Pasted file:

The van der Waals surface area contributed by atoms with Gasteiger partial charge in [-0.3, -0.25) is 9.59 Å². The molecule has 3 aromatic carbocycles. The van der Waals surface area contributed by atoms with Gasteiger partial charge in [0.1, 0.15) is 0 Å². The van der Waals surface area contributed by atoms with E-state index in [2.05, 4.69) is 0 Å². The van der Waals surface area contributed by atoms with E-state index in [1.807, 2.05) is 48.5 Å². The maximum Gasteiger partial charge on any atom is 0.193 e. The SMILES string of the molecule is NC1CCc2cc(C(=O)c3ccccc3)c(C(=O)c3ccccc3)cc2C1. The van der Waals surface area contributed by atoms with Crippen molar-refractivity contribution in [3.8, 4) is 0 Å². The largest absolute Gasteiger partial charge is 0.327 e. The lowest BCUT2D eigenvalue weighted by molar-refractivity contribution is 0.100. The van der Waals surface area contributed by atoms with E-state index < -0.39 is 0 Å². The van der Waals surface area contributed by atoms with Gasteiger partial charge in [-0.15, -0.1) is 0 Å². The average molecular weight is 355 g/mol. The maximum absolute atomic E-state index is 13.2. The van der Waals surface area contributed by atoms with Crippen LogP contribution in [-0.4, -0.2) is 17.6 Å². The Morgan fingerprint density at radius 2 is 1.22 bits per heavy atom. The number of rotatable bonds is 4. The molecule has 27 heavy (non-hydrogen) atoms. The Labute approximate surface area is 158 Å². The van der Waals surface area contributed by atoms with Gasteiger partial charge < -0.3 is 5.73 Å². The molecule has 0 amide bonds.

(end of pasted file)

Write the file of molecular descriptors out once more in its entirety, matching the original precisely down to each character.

The van der Waals surface area contributed by atoms with Gasteiger partial charge in [-0.3, -0.25) is 9.59 Å². The molecule has 3 aromatic carbocycles. The van der Waals surface area contributed by atoms with Gasteiger partial charge in [0.1, 0.15) is 0 Å². The van der Waals surface area contributed by atoms with E-state index in [2.05, 4.69) is 0 Å². The van der Waals surface area contributed by atoms with E-state index in [1.807, 2.05) is 48.5 Å². The maximum Gasteiger partial charge on any atom is 0.193 e. The SMILES string of the molecule is NC1CCc2cc(C(=O)c3ccccc3)c(C(=O)c3ccccc3)cc2C1. The van der Waals surface area contributed by atoms with Crippen molar-refractivity contribution in [3.8, 4) is 0 Å². The largest absolute Gasteiger partial charge is 0.327 e. The lowest BCUT2D eigenvalue weighted by molar-refractivity contribution is 0.100. The van der Waals surface area contributed by atoms with E-state index < -0.39 is 0 Å². The van der Waals surface area contributed by atoms with Gasteiger partial charge in [-0.15, -0.1) is 0 Å². The average molecular weight is 355 g/mol. The maximum absolute atomic E-state index is 13.2. The van der Waals surface area contributed by atoms with Crippen LogP contribution in [-0.4, -0.2) is 17.6 Å². The Morgan fingerprint density at radius 2 is 1.22 bits per heavy atom. The number of rotatable bonds is 4. The molecule has 27 heavy (non-hydrogen) atoms. The Labute approximate surface area is 158 Å². The van der Waals surface area contributed by atoms with Gasteiger partial charge < -0.3 is 5.73 Å². The molecule has 0 amide bonds.